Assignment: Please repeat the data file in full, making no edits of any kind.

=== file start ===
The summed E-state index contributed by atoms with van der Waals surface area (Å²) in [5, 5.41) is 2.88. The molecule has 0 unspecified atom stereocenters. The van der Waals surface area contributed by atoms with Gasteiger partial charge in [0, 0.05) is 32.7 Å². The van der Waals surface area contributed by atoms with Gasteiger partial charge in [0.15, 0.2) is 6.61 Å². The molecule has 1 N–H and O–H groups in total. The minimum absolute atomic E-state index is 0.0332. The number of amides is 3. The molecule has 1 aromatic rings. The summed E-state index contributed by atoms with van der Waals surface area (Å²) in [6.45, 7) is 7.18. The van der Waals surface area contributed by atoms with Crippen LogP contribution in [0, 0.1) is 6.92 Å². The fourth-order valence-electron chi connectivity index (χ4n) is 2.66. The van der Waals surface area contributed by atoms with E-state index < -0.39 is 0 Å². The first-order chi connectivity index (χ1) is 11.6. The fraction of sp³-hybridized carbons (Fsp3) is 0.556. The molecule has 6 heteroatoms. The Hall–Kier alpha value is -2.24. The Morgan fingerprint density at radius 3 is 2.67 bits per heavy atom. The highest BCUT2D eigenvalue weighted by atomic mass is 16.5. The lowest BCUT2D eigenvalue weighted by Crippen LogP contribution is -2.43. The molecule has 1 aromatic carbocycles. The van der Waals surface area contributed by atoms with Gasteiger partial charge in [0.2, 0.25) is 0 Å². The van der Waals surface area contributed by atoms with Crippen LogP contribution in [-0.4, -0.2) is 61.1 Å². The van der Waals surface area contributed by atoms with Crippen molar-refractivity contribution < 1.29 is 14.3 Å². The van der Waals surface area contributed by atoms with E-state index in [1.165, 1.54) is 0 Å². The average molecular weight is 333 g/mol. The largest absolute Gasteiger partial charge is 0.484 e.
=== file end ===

The summed E-state index contributed by atoms with van der Waals surface area (Å²) in [5, 5.41) is 2.88. The molecule has 0 unspecified atom stereocenters. The van der Waals surface area contributed by atoms with Gasteiger partial charge in [0, 0.05) is 32.7 Å². The van der Waals surface area contributed by atoms with Gasteiger partial charge in [0.15, 0.2) is 6.61 Å². The molecule has 1 N–H and O–H groups in total. The minimum absolute atomic E-state index is 0.0332. The number of amides is 3. The molecule has 1 aromatic rings. The summed E-state index contributed by atoms with van der Waals surface area (Å²) in [6.45, 7) is 7.18. The van der Waals surface area contributed by atoms with Crippen LogP contribution in [0, 0.1) is 6.92 Å². The fourth-order valence-electron chi connectivity index (χ4n) is 2.66. The van der Waals surface area contributed by atoms with E-state index < -0.39 is 0 Å². The first-order chi connectivity index (χ1) is 11.6. The fraction of sp³-hybridized carbons (Fsp3) is 0.556. The molecule has 6 heteroatoms. The Hall–Kier alpha value is -2.24. The Morgan fingerprint density at radius 3 is 2.67 bits per heavy atom. The highest BCUT2D eigenvalue weighted by atomic mass is 16.5. The lowest BCUT2D eigenvalue weighted by Crippen LogP contribution is -2.43. The molecule has 1 aromatic carbocycles. The van der Waals surface area contributed by atoms with Gasteiger partial charge in [0.2, 0.25) is 0 Å². The van der Waals surface area contributed by atoms with Crippen LogP contribution in [-0.4, -0.2) is 61.1 Å². The van der Waals surface area contributed by atoms with Crippen molar-refractivity contribution < 1.29 is 14.3 Å². The van der Waals surface area contributed by atoms with E-state index in [1.165, 1.54) is 0 Å². The average molecular weight is 333 g/mol. The largest absolute Gasteiger partial charge is 0.484 e.